"Ces fleurs vont sur le balcon, laisse-les-y."

Translation:Those flowers go on the balcony; leave them there.

July 6, 2020

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This is a good exercise and the first one I came across (I think) with the construction "-les-y"


"igret"? y was never pronounced as igret. it has up to now always pronouced as "i"


This is a problem. Apparently the new audio is saying the name of the letter "y" instead of pronouncing it normally. Please report using the flag as the audio is incorrect or "something else went wrong" and describe it.


Do French people pronounce "igret" or "i" in a sentence like this?


In real life "-y" is pronounced "-ee". The computer text to speech is struggling with recognizing this hyphenation, and is mistakenly pronouncing the name of the letter Y in French rather than the sound of it.


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Shouldn't: "These flowers are for the balcony, leave them there." be also allowed?


Sounds to me that the flowers are already on the balcony so how can they go there. Little confusing. I'd hate to be an Frenchman learning English with Duo. the way the construct sentences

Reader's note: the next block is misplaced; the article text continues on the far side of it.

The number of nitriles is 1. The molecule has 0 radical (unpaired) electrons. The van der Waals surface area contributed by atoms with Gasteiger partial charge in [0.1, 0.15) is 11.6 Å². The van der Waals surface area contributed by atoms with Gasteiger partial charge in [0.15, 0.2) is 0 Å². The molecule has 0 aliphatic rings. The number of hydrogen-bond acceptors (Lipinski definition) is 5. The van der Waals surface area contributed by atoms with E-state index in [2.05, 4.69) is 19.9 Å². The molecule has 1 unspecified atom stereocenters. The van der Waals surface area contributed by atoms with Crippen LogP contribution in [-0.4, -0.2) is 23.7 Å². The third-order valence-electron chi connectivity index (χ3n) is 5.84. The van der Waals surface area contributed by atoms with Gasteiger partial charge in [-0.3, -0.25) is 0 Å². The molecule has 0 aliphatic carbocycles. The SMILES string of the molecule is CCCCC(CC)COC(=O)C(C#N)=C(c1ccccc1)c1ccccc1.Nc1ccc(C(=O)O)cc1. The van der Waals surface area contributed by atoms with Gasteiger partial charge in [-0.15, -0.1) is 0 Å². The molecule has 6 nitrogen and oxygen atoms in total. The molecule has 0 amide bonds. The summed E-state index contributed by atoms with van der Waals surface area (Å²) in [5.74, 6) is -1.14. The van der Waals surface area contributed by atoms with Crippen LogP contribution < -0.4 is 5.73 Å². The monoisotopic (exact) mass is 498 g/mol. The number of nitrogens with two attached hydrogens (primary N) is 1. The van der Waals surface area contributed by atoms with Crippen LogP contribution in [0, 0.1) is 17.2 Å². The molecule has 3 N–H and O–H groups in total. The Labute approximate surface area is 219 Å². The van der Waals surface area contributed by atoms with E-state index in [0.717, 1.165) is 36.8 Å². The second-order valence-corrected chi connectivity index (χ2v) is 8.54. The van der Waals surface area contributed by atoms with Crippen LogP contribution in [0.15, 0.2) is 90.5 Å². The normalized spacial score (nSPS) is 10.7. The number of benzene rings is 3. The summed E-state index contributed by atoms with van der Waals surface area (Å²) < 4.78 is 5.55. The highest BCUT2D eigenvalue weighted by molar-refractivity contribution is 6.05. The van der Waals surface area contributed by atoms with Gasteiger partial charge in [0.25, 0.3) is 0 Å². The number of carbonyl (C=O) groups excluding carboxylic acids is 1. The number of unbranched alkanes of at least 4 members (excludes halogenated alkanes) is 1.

Go means "belong" in this sentence, not "move to that location". As in "that shirt goes with those pants."


He probably knows that and it wasn't the point he was making. If you use "go" in this context it would usually imply that they should be put on the balcony because they are not there at the moment and because that may be where they belong. If they were on the balcony already then we would probably use "belong" or "are fine" or "can stay"... unfortunately the consistent lack of context in Duo makes the meaning of lots of the examples ambiguous. For example: Should I move that vase? - No. Those flowers belong on the balcony, leave them there.


"These flowers GO on the balcony"?? What a strange sentence! How do flowers go anywhere?! Does it intend to mean "These flowers go well on the balcony, leave them there "?


It is a perfectly acceptable sentence in English (and the French version, in French), and quite common phrasing.

Are going / go often implies movement, but is not limited to self-propulsion!

But it isn't only a verb of motion. A dress may go with a pair of shoes - in both languages - and no movement is implied there at all!

FYI These flowers are going... also works, both in real-life and in the exercise.


I get your point, but it is still an odd instance of this usage. "The flowers look well on the balcony" or something similar would be better. In fact it is difficult to be as concise as the French in English. Normally a much longer construction would be used - something like "the flowers look very good on the balcony..." Actually, thinking about it, "go on the balcony" could also mean "belong on the balcony".


In this very common usage, go means to belong, or go with something. To fit or suit. Your "go well" could point to the etymology if that works for you.


I totally agree with you Louise. I was confused by this sentence. I would say: "These flowers go on the balcony, PUT them there."


Laisse is "leave". You can't translate it as " put".

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